1929 Chevrolet with Stovebolt Six Engine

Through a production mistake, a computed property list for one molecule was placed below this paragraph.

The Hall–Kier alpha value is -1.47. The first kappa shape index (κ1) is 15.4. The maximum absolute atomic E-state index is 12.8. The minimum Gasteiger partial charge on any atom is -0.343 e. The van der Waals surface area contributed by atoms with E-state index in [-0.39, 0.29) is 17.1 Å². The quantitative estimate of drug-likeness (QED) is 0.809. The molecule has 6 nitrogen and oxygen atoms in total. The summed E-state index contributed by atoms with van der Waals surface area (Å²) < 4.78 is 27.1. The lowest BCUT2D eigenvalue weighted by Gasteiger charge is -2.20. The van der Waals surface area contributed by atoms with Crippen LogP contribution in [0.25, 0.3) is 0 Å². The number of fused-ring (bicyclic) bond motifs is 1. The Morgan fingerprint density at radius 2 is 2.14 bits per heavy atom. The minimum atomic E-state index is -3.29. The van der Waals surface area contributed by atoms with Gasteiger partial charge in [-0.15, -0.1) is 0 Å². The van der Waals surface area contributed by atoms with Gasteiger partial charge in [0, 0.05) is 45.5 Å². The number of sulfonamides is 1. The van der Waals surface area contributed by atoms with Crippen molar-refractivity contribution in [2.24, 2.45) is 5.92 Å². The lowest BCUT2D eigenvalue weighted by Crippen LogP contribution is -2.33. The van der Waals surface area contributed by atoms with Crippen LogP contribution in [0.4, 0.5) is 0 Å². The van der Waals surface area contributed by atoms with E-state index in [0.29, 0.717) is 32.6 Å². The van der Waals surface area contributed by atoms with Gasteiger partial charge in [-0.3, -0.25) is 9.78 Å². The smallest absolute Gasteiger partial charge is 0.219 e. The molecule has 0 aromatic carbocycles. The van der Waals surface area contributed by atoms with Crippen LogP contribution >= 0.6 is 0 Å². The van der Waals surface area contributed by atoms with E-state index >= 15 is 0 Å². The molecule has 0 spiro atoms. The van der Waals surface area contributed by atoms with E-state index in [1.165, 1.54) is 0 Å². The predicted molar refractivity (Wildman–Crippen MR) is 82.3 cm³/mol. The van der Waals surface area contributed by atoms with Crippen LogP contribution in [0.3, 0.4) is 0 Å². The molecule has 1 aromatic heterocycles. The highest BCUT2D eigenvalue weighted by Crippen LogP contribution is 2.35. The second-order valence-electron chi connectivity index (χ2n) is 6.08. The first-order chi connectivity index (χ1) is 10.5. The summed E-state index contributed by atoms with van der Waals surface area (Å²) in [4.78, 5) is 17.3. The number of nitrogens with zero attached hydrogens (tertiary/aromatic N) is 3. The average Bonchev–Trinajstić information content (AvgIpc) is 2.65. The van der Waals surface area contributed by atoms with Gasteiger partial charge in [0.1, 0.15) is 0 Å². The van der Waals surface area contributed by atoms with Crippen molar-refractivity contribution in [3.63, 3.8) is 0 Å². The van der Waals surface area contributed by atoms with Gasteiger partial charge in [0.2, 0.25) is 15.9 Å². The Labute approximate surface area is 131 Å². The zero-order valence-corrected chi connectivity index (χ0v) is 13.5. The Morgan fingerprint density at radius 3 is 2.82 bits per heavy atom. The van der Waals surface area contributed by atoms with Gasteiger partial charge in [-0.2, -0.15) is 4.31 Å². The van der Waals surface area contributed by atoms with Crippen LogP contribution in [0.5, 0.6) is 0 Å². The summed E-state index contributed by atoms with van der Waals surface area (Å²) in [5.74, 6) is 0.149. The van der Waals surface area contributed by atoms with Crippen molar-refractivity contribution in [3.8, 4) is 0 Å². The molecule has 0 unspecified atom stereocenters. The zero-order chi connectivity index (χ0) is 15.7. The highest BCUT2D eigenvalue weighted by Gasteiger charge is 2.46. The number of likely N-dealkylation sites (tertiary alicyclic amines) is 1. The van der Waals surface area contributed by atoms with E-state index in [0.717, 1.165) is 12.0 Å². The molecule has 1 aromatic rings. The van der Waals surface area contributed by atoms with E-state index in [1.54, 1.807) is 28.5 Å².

Introduced in the successful 1929 Chevrolet passenger car and truck lines that gave Ford fits, the "stovebolt" six got its initially derisive nickname from the appearance of the slotted-screw fasteners were used to secure its valve cover, timing cover and water pump. Chevrolets equipped with the inexpensive to manufacture and incredibly reliable engine quickly ate into Ford Motor Company's dominance at the low end of the market, offering "the power of six cylinders for the price of a four." The '29 Chevys were otherwise unremarkable, but the stovebolt inline-six had an enviable life, successfully transitioning through numerous technical redesigns and displacement changes that ranged from 3.2 to 4.8 liters. Among the most notable derivations was the 155-horsepower/235-cubic inch "Blue Flame Six" version used in the 1953 Corvette. The iconic engine remained a mainstay of the Chevy division until being mustered out of service in the late '80s.